The excitement of a hypertext link is that it can point to anything out there. When there's nothing out there then that is just difficult to demonstrate. So for several years it's a question of first trying to justify my existence. In fact I wasn't working on anything else, and the other people who had got onto the team one way or another. They sort of slipped through, working in different places, working across the world collaborating over the Internet. And persuading people to put out Web browsers was tricky. It involved all kinds of doing sneaky things, suggesting that they needed a Web browser for a very specific application so that they would get it and then that they would be—they would just increase the number of clients out there which would increase the incentive for somebody to put up a server and vice-versa. And eventually the thing started snowballing.
Now, in 1992 it was clear that it was taking off. It still wasn't clear that it would, for example ever take over from the Internet Gopher, which was another system expanding exponentially on the Internet. But people were already starting to come into my office. Alan Kotok from Digital came with three colleagues, unannounced. Now, people don't generally drop in Geneva unannounced, particularly Americans. We found a conference room quickly and he explained that they were starting to investigate what Digital should do, how Digital should address this "Internet" and the World Wide Web. "We're concerned about stability and we understand that it all hinges on some specifications which you have stored on a disk somewhere..". They wondered how stable they were and how we get to insure their continued stability and their evolution.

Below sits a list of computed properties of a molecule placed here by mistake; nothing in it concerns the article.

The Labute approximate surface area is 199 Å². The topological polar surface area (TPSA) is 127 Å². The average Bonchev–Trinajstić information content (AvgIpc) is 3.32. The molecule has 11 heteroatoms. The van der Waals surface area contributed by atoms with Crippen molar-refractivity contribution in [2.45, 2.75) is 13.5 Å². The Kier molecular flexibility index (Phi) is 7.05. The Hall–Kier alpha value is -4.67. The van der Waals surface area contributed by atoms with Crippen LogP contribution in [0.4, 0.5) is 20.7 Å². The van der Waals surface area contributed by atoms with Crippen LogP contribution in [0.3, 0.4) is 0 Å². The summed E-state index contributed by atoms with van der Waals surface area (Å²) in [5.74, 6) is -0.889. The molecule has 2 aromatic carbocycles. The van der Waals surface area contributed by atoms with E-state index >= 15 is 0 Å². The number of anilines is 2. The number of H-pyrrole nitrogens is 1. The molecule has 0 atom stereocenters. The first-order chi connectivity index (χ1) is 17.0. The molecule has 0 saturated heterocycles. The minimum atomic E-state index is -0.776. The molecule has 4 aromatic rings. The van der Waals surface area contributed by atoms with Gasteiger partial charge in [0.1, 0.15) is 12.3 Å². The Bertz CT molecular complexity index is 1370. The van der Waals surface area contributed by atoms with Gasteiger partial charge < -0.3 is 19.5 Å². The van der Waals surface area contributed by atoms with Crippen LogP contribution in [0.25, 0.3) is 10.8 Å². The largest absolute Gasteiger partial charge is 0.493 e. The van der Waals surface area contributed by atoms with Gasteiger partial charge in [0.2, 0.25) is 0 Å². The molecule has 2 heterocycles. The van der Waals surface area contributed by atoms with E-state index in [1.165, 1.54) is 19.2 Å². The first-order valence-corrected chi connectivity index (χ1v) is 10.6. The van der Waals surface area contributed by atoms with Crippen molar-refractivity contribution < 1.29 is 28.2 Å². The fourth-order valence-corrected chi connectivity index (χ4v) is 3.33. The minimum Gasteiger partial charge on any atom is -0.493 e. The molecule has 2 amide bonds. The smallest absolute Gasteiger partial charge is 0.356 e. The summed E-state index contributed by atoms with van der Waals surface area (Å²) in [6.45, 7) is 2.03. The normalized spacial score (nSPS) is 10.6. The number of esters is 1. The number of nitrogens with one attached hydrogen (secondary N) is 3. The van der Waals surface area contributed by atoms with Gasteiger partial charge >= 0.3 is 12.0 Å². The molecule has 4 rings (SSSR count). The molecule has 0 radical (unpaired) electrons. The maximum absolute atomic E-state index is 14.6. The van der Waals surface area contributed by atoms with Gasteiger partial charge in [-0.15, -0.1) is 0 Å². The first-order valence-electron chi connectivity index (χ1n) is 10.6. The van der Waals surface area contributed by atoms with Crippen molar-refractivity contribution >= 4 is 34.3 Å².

I started talking with them and other people about what sort of a body we
needed to make sure that the Web would evolve into something we could
use—now it was becoming a serious thing. They were very adamant, like
everyone else, that there should be some neutral forum where people could
meet. I started shopping around. I looked at a number of different
possibilities: setting it up as a company; joining a large company and
setting it up base there, setting it up at some other institution. I traveled
around a bit and talked to a lot of people and there's one place which came up
with checks in all the boxes. In fact it was on a bus going from a conference
dinner in Newcastle in northern England on one rainy night to a small hotel